How will the Global Compact help overcome the challenges, and improve the lives of international migrants?

“The 23 objectives of the Global Compact deal with migration in all its dimensions. First, and critically, the Global Compact seeks to minimize the adverse drivers and structural factors that compel people to leave their homes.

Second, it aims to make migration safe, orderly and regular by facilitating legal migration, while at the same time combating irregular migration.

Third, the Compact aims at maximizing the benefits of migration for countries of origin, countries of destination and migrants while addressing migration challenges. A central objective of the Compact is to strengthen the evidence-base on migration to promote fact-based policy making and informed public discourse.

All these measures, from improving living conditions in home countries, to creating safe avenues for migration, and harnessing the benefits of migration are expected to improve the lives of migrants and communities.”

Oftentimes, the narrative on international migration points out the challenges. But there are many vital opportunities and important contributions that international migration brings. Can you share with our readers?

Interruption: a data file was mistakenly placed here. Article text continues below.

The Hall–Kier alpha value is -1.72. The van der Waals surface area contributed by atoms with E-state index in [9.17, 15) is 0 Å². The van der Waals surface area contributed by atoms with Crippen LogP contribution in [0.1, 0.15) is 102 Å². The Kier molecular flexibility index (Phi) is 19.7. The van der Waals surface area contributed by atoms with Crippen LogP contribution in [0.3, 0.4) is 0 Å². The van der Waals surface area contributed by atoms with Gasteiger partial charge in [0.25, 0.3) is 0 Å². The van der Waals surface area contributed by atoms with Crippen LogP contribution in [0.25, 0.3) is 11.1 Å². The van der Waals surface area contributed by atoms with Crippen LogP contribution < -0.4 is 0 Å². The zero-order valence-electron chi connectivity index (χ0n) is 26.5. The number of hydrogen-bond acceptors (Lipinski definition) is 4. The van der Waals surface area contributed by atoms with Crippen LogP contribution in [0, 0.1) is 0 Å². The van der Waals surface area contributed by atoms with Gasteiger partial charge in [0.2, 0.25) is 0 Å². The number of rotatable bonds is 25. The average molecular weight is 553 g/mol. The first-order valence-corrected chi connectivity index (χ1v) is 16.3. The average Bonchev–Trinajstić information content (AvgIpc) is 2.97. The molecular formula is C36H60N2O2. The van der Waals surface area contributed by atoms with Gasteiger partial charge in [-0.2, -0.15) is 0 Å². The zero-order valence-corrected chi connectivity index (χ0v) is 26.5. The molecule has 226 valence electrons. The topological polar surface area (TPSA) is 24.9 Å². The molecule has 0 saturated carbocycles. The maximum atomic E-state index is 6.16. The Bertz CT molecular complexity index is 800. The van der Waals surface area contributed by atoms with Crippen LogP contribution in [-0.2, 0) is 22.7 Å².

“Migration, when properly managed, brings significant benefits. In countries of destination, migrants fill gaps in the labour market by performing critical jobs that are often shunned by citizens. Migrants, who are often entrepreneurs, create jobs, contribute to the tax base, and initiate urban rejuvenation.

In countries of origin, migrant families use the remittances they receive to improve their health and education and to invest in small businesses. Diaspora communities generate international trade and are an important source of foreign direct investment. For migrant women, migration can be an empowering experience as breadwinners.”

For more information:

Global Compact for Safe, Orderly and Regular Migration

Intergovernmental Conference on the Global Compact for Migration

Explainer video: What is the Global Compact for Safe, Orderly and regular Migration? 

Get the latest migration data from UN DESA’s Population Division